In the 15th century, the sanshin was recommended as a courtesy for the samurai class.

At the beginning of the 17th century, it was officially recognized as a court instrument of the Ryukyu Kingdom and was used in all kinds of events.

Also, around this time, a post was created to supervise sanshin producers.

As a result, master craftsmen who have mastered the techniques of sanshin production have been born one after another, and wonderful musical instruments have been produced.

Due to the prosperity of Ryukyu’s unique culture such as Kumiodori, the sanshin came to gain a solid position as a major court instrument.


The turning point came in 1879.

The Ryukyu domain became Okinawa Prefecture, and the samurai who were the bearers of the sanshin lost their status.

However, it became an opportunity for former samurai to descend to various parts of Japan, and the sanshin spread to the common people.


Many sanshins were damaged during World War II, but the famous instruments that escaped damage in the war began to be protected as important cultural properties.

The sanshin culture, which began during the Ryukyu Kingdom era, continues to be handed down even today, overcoming various difficulties.



【Production process of Sanshin】

①Determination of type


From the seven shapes introduced earlier, the craftsman decides which shape to make the sanshin.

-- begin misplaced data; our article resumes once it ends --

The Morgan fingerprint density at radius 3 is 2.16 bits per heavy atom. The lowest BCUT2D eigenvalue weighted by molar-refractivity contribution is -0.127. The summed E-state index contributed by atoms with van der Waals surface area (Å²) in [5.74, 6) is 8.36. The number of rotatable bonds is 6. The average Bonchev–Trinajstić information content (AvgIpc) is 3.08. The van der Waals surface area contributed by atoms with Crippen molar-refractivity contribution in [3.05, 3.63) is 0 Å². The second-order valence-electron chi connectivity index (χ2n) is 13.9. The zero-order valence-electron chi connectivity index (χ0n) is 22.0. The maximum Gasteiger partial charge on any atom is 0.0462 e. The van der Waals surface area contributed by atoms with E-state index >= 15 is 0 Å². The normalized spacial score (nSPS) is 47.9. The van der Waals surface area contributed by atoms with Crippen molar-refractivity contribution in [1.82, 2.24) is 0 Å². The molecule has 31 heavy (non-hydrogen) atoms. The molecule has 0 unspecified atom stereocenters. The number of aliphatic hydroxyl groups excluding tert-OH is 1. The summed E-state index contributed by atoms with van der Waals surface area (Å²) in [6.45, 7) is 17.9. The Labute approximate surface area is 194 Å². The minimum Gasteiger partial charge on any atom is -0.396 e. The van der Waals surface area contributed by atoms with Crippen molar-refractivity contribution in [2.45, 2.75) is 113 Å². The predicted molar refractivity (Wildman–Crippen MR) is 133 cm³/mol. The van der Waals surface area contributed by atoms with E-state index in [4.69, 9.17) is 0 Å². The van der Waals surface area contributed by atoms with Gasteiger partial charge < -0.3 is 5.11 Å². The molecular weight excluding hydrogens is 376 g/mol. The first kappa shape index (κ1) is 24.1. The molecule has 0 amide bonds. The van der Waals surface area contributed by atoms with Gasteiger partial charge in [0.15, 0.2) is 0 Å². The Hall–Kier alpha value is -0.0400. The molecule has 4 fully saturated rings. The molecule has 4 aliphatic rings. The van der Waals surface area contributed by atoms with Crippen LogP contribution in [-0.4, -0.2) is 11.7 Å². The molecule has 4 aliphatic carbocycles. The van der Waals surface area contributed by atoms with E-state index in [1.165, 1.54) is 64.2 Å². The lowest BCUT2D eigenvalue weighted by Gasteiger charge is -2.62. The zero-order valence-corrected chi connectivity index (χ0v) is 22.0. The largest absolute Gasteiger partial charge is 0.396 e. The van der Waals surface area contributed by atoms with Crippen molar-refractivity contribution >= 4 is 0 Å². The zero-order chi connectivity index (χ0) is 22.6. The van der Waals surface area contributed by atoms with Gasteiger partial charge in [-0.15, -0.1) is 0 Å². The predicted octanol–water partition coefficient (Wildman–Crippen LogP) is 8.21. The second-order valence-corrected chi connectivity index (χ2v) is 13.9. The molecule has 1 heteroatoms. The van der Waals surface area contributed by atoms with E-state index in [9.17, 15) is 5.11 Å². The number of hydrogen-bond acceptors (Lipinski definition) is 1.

After the decision is made, the necessary dimensions are copied onto the wood using drawings and paper patterns.


②Cutting and filing


While looking at the wood grain, cut out the neck according to the dimensions, and then file it.

The upper part of the neck is very important in determining the kata, and it is also an important part that affects the overall balance of the sanshin.

Therefore, it is all done by hand by craftsmen and finished with careful checks.


③Lacquering and polishing


The process of applying lacquer and polishing is repeated 3 to 10 times.

By doing this work, cracks caused by drying will be prevented and the finish will be beautiful.


④Snake skin molding


Cut the snake skin to fit the body of the sanshin.

After cutting, cloth tape is stretched on the back side to reinforce the material, and the material is rounded to match the shape of the body, then sewn onto the fastener.

At this time, nails are used to fix the snake skin so that it does not shift.


⑤Apply skin


The front and back of the body are covered with leather twice.

After stretching both sides, drive a wedge into the fastener.

As the skin is pulled and stretched as it is hammered in, the craftsman adjusts it to fit the size of the body.




Once the spool is attached to the neck, it is inserted into the body.

This series of assembly work is called “buate”, and it greatly affects the sound of the completed sanshin.

Craftsmen carefully adjust the angle of the neck and body as they work.

Assembly work such as “fitting the mouthpiece”, “wrapping the body”, “attaching the thread”, and “winding the string around the kakurai” is completed when the bridge is set up.